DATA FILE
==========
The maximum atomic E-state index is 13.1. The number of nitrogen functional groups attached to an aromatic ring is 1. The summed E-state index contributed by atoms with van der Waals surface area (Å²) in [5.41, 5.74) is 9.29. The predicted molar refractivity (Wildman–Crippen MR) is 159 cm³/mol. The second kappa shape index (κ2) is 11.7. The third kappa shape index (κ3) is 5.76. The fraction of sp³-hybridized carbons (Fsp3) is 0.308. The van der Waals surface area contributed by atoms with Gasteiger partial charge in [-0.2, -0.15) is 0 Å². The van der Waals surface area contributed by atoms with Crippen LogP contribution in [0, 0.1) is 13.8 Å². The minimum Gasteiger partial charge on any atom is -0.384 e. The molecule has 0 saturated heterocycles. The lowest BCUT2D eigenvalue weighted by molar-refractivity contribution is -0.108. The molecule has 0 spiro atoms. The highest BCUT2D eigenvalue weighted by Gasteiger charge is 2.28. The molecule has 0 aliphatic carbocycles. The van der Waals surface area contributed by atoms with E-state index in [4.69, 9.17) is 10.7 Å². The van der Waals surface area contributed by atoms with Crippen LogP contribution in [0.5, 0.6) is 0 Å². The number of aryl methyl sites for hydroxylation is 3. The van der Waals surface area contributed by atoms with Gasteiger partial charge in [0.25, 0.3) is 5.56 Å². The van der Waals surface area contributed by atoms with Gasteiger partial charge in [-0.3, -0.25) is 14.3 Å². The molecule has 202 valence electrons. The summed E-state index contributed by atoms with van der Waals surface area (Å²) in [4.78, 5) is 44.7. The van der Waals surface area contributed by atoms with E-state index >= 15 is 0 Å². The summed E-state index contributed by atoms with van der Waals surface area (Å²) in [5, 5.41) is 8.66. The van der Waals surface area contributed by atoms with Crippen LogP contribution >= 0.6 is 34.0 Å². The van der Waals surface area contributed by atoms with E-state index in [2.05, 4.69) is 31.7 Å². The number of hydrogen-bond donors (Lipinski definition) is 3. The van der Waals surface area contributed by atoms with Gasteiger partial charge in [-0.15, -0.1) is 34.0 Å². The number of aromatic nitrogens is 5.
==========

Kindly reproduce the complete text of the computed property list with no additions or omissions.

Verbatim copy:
The maximum atomic E-state index is 13.1. The number of nitrogen functional groups attached to an aromatic ring is 1. The summed E-state index contributed by atoms with van der Waals surface area (Å²) in [5.41, 5.74) is 9.29. The predicted molar refractivity (Wildman–Crippen MR) is 159 cm³/mol. The second kappa shape index (κ2) is 11.7. The third kappa shape index (κ3) is 5.76. The fraction of sp³-hybridized carbons (Fsp3) is 0.308. The van der Waals surface area contributed by atoms with Gasteiger partial charge in [-0.2, -0.15) is 0 Å². The van der Waals surface area contributed by atoms with Crippen LogP contribution in [0, 0.1) is 13.8 Å². The minimum Gasteiger partial charge on any atom is -0.384 e. The molecule has 0 saturated heterocycles. The lowest BCUT2D eigenvalue weighted by molar-refractivity contribution is -0.108. The molecule has 0 spiro atoms. The highest BCUT2D eigenvalue weighted by Gasteiger charge is 2.28. The molecule has 0 aliphatic carbocycles. The van der Waals surface area contributed by atoms with E-state index in [4.69, 9.17) is 10.7 Å². The van der Waals surface area contributed by atoms with Crippen LogP contribution in [0.5, 0.6) is 0 Å². The number of aryl methyl sites for hydroxylation is 3. The van der Waals surface area contributed by atoms with Gasteiger partial charge in [0.25, 0.3) is 5.56 Å². The van der Waals surface area contributed by atoms with Gasteiger partial charge in [-0.3, -0.25) is 14.3 Å². The molecule has 202 valence electrons. The summed E-state index contributed by atoms with van der Waals surface area (Å²) in [4.78, 5) is 44.7. The van der Waals surface area contributed by atoms with E-state index >= 15 is 0 Å². The summed E-state index contributed by atoms with van der Waals surface area (Å²) in [5, 5.41) is 8.66. The van der Waals surface area contributed by atoms with Crippen LogP contribution >= 0.6 is 34.0 Å². The van der Waals surface area contributed by atoms with E-state index in [2.05, 4.69) is 31.7 Å². The number of hydrogen-bond donors (Lipinski definition) is 3. The van der Waals surface area contributed by atoms with Gasteiger partial charge in [-0.15, -0.1) is 34.0 Å². The number of aromatic nitrogens is 5.